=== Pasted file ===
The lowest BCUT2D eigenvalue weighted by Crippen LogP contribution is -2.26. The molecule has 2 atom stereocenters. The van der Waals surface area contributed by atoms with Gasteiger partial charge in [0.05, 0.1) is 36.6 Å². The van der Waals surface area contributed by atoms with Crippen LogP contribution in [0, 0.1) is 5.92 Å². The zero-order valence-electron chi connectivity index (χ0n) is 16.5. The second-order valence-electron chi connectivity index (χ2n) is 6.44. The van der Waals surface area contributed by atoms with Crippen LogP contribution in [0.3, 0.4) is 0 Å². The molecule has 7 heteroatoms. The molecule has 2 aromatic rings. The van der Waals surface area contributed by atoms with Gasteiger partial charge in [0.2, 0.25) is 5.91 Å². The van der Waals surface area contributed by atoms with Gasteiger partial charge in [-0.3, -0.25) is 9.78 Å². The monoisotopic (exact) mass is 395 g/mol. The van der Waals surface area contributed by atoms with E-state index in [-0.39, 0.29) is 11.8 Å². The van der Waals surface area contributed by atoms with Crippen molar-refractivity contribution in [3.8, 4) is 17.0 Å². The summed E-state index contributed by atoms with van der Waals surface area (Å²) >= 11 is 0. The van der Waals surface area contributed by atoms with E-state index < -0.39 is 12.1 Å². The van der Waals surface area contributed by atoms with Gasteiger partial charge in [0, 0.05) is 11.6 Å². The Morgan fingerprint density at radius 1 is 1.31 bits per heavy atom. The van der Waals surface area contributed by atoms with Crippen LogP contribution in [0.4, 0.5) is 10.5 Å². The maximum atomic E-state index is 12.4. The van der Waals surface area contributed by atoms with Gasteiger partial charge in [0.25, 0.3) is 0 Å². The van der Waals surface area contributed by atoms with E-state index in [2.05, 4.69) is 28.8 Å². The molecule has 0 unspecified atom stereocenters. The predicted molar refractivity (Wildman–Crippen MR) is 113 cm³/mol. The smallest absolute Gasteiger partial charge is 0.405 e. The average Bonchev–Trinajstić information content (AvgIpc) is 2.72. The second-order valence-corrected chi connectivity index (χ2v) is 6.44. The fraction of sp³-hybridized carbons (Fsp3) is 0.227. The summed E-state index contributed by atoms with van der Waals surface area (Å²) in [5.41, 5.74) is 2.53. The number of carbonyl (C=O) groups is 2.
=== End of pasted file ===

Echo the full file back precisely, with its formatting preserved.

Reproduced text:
The lowest BCUT2D eigenvalue weighted by Crippen LogP contribution is -2.26. The molecule has 2 atom stereocenters. The van der Waals surface area contributed by atoms with Gasteiger partial charge in [0.05, 0.1) is 36.6 Å². The van der Waals surface area contributed by atoms with Crippen LogP contribution in [0, 0.1) is 5.92 Å². The zero-order valence-electron chi connectivity index (χ0n) is 16.5. The second-order valence-electron chi connectivity index (χ2n) is 6.44. The van der Waals surface area contributed by atoms with Crippen LogP contribution in [0.3, 0.4) is 0 Å². The molecule has 7 heteroatoms. The molecule has 2 aromatic rings. The van der Waals surface area contributed by atoms with Gasteiger partial charge in [0.2, 0.25) is 5.91 Å². The van der Waals surface area contributed by atoms with Gasteiger partial charge in [-0.3, -0.25) is 9.78 Å². The monoisotopic (exact) mass is 395 g/mol. The van der Waals surface area contributed by atoms with E-state index in [-0.39, 0.29) is 11.8 Å². The van der Waals surface area contributed by atoms with Crippen molar-refractivity contribution in [3.8, 4) is 17.0 Å². The summed E-state index contributed by atoms with van der Waals surface area (Å²) >= 11 is 0. The van der Waals surface area contributed by atoms with E-state index < -0.39 is 12.1 Å². The van der Waals surface area contributed by atoms with Gasteiger partial charge in [0, 0.05) is 11.6 Å². The Morgan fingerprint density at radius 1 is 1.31 bits per heavy atom. The van der Waals surface area contributed by atoms with Crippen LogP contribution in [0.4, 0.5) is 10.5 Å². The maximum atomic E-state index is 12.4. The van der Waals surface area contributed by atoms with Gasteiger partial charge in [0.25, 0.3) is 0 Å². The van der Waals surface area contributed by atoms with E-state index in [2.05, 4.69) is 28.8 Å². The molecule has 0 unspecified atom stereocenters. The predicted molar refractivity (Wildman–Crippen MR) is 113 cm³/mol. The smallest absolute Gasteiger partial charge is 0.405 e. The average Bonchev–Trinajstić information content (AvgIpc) is 2.72. The second-order valence-corrected chi connectivity index (χ2v) is 6.44. The fraction of sp³-hybridized carbons (Fsp3) is 0.227. The summed E-state index contributed by atoms with van der Waals surface area (Å²) in [5.41, 5.74) is 2.53. The number of carbonyl (C=O) groups is 2.